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Etude de la couche de surface atmosphérique et des flux turbulents sur deux glaciers de montagne dans les Andes tropicales et les alpes Françaises

Abstract : We study turbulent fluxes of sensible and latent heat, that are a poorly-known and difficult term to measure over glaciers, with the help of two field campaigns deployed over the ablation zone of Zongo glacier (16°S, Bolivia, 4900-6000 m.a.s.l.) during the austral winter dry season and over the Saint-Sorlin glacier (French Alps, 45°N, 2600-3400 m.a.s.l.) during the boreal summer. A 6-m mast allowing for wind speed and air temperature vertical profile measurements was installed, along with 2-m masts holding eddy-covariance systems. The focus is on the temporal evolution of turbulent fluxes and the applicability of the aerodynamic profile method in the complex terrain of high mountains. The assumptions of the method are discussed by characterizing the wind regimes and the turbulence. We then compute fluxes and associated errors. Above Zongo glacier, under weak synoptic forcing, katabatic flows are observed from late afternoon to early morning, with a wind-speed maximum at around 2 m. Strong synoptic forcing roughly aligns with the glacier, leading to strong downslope flows for which no wind-speed maximum is observed. Most of the days around noon, upslope flows are observed. On Saint-Sorlin glacier in summer, flows associated with low-pressure systems coming from the west or Foehn events roughly align with the glacier, leading to strong downslope winds. Wind-speed maxima are observed night and day, ~50% of the time, when synoptic forcing is moderate. Upslope flows are observed 15% of the time, when synoptic forcing is weak. The surface layer is disturbed by outer-layer eddies in strong flows and by slow oscillations if katabatic flow prevails. These disturbances influence turbulent fluxes. Random errors on the fluxes derived from the profile method are mainly due to temperature uncertainties. Errors remain small on the mean fluxes. The surface layer is rarely deeper than 2 m on both glaciers and the profile method with measurements made above that height underestimates the surface fluxes by 20% to 70%. When a wind-speed maximum is observed, fluxes are underestimated even at 2 m. The influence on the fluxes of the surface-layer disturbances is not captured by the profile method, and fluxes are about 40% smaller than the eddy-covariance fluxes. The latter are affected by large random errors due to inadequate statistical sampling of large-scale eddies and are probably underestimated, mainly due to vertical wind speed underestimation (~15%) and to vertical flux divergence. Above Zongo glacier, due to the dry high-elevation air, sublimation (a few millimeters w. e. per day) is a large energy loss for the surface. Sensible heat flux is a large energy gain in strong nocturnal downslope flows (from 30 to 50 W m-2) and strong winds, due to a marked temperature inversion. When a wind-speed maximum is observed, low wind speeds cause small turbulent fluxes (from 5 to 20 W m-2). The sum of turbulent fluxes is small in those two cases because the fluxes are opposed in sign and the biases mostly compensate. In upslope flows, the sensible heat flux is small (<5 W m-2) due to near-neutral stratification, but latent heat losses remain large (around -25 to -35 W m-2), so that the net turbulent flux is large and the biases do not compensate. Above Saint-Sorlin glacier, the latent heat flux remains small because the air is generally humid, whereas the sensible heat flux can be large (~25 W m-2) when wind speed is high. The net flux is large when wind speed is high, and the biases on net turbulent fluxes derived from the profiles can be significant.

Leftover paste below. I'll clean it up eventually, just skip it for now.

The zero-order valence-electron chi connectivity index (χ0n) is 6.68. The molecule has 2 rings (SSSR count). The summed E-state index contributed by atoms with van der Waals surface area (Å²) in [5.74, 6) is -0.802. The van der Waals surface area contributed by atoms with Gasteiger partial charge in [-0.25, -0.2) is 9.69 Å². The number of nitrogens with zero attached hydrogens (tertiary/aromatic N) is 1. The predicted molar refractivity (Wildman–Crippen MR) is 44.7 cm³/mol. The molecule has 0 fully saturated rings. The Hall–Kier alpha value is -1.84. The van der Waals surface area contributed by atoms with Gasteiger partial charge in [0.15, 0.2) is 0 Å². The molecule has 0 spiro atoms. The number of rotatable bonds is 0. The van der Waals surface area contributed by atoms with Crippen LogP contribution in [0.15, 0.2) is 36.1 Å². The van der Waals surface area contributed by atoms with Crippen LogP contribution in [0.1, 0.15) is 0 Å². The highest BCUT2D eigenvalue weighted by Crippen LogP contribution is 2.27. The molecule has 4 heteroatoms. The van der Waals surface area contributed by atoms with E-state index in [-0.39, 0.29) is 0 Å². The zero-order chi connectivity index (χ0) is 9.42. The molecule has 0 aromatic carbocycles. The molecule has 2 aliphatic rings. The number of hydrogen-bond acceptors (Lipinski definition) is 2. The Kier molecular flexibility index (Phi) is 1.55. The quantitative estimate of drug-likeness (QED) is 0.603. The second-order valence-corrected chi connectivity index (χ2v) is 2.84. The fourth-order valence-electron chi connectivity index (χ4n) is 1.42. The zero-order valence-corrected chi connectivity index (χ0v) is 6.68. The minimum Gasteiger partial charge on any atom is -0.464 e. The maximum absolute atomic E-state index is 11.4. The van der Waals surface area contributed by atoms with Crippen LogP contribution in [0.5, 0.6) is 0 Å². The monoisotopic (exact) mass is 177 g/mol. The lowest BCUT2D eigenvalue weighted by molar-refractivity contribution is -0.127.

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Maxime Litt. Etude de la couche de surface atmosphérique et des flux turbulents sur deux glaciers de montagne dans les Andes tropicales et les alpes Françaises. Sciences de la Terre. Université Grenoble Alpes, 2015. Français. ⟨NNT : 2015GREAU005⟩. ⟨tel-01681289v2⟩

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